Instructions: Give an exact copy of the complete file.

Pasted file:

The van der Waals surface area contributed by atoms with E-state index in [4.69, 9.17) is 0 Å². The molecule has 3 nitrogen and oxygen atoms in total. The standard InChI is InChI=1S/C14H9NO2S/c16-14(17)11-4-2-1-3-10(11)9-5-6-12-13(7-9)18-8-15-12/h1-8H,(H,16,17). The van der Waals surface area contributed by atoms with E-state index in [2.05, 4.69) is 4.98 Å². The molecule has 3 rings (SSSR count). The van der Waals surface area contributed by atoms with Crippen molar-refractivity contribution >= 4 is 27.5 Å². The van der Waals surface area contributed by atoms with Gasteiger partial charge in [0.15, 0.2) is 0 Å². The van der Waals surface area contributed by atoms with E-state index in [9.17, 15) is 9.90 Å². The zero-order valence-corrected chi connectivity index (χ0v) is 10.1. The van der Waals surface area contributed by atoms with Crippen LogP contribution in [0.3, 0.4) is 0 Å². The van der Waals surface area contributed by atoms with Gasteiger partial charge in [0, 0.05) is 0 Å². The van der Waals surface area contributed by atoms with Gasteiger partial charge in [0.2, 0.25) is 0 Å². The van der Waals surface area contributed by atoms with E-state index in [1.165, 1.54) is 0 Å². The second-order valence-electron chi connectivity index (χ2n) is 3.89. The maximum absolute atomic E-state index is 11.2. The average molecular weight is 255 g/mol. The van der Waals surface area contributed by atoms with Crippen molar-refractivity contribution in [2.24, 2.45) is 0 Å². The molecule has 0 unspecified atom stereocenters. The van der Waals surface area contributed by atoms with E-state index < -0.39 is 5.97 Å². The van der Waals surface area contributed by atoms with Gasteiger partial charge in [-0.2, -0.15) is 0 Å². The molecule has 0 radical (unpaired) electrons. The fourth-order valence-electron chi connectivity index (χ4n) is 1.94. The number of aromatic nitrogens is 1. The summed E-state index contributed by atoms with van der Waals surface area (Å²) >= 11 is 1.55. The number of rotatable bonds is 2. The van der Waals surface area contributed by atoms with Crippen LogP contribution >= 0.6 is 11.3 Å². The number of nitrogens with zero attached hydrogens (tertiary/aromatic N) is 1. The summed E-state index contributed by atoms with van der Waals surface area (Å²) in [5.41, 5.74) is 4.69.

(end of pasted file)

The van der Waals surface area contributed by atoms with E-state index in [4.69, 9.17) is 0 Å². The molecule has 3 nitrogen and oxygen atoms in total. The standard InChI is InChI=1S/C14H9NO2S/c16-14(17)11-4-2-1-3-10(11)9-5-6-12-13(7-9)18-8-15-12/h1-8H,(H,16,17). The van der Waals surface area contributed by atoms with E-state index in [2.05, 4.69) is 4.98 Å². The molecule has 3 rings (SSSR count). The van der Waals surface area contributed by atoms with Crippen molar-refractivity contribution >= 4 is 27.5 Å². The van der Waals surface area contributed by atoms with Gasteiger partial charge in [0.15, 0.2) is 0 Å². The van der Waals surface area contributed by atoms with E-state index in [9.17, 15) is 9.90 Å². The zero-order valence-corrected chi connectivity index (χ0v) is 10.1. The van der Waals surface area contributed by atoms with Crippen LogP contribution in [0.3, 0.4) is 0 Å². The van der Waals surface area contributed by atoms with Gasteiger partial charge in [0, 0.05) is 0 Å². The van der Waals surface area contributed by atoms with Gasteiger partial charge in [0.2, 0.25) is 0 Å². The van der Waals surface area contributed by atoms with E-state index in [1.165, 1.54) is 0 Å². The second-order valence-electron chi connectivity index (χ2n) is 3.89. The maximum absolute atomic E-state index is 11.2. The average molecular weight is 255 g/mol. The van der Waals surface area contributed by atoms with Crippen molar-refractivity contribution in [2.24, 2.45) is 0 Å². The molecule has 0 unspecified atom stereocenters. The van der Waals surface area contributed by atoms with E-state index < -0.39 is 5.97 Å². The van der Waals surface area contributed by atoms with Gasteiger partial charge in [-0.2, -0.15) is 0 Å². The molecule has 0 radical (unpaired) electrons. The fourth-order valence-electron chi connectivity index (χ4n) is 1.94. The number of aromatic nitrogens is 1. The summed E-state index contributed by atoms with van der Waals surface area (Å²) >= 11 is 1.55. The number of rotatable bonds is 2. The van der Waals surface area contributed by atoms with Crippen LogP contribution >= 0.6 is 11.3 Å². The number of nitrogens with zero attached hydrogens (tertiary/aromatic N) is 1. The summed E-state index contributed by atoms with van der Waals surface area (Å²) in [5.41, 5.74) is 4.69.